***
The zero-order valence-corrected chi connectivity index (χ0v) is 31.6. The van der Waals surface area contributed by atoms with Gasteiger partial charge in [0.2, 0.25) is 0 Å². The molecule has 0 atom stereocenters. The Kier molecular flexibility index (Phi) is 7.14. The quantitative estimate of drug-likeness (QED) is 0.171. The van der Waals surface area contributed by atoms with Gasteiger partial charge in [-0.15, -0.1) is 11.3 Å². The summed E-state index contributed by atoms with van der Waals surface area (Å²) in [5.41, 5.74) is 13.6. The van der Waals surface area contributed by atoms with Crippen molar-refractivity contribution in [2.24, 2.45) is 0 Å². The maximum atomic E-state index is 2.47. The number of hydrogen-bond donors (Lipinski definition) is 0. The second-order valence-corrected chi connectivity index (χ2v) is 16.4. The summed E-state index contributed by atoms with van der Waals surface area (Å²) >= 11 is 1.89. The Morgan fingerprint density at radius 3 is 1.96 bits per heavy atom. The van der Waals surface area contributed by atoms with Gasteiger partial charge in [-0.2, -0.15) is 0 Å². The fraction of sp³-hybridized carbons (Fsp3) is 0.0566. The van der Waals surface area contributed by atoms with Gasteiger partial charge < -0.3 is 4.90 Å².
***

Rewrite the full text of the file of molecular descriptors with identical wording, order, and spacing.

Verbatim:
The zero-order valence-corrected chi connectivity index (χ0v) is 31.6. The van der Waals surface area contributed by atoms with Gasteiger partial charge in [0.2, 0.25) is 0 Å². The molecule has 0 atom stereocenters. The Kier molecular flexibility index (Phi) is 7.14. The quantitative estimate of drug-likeness (QED) is 0.171. The van der Waals surface area contributed by atoms with Gasteiger partial charge in [-0.15, -0.1) is 11.3 Å². The summed E-state index contributed by atoms with van der Waals surface area (Å²) in [5.41, 5.74) is 13.6. The van der Waals surface area contributed by atoms with Crippen molar-refractivity contribution in [2.24, 2.45) is 0 Å². The maximum atomic E-state index is 2.47. The number of hydrogen-bond donors (Lipinski definition) is 0. The second-order valence-corrected chi connectivity index (χ2v) is 16.4. The summed E-state index contributed by atoms with van der Waals surface area (Å²) >= 11 is 1.89. The Morgan fingerprint density at radius 3 is 1.96 bits per heavy atom. The van der Waals surface area contributed by atoms with Gasteiger partial charge in [-0.2, -0.15) is 0 Å². The fraction of sp³-hybridized carbons (Fsp3) is 0.0566. The van der Waals surface area contributed by atoms with Gasteiger partial charge < -0.3 is 4.90 Å².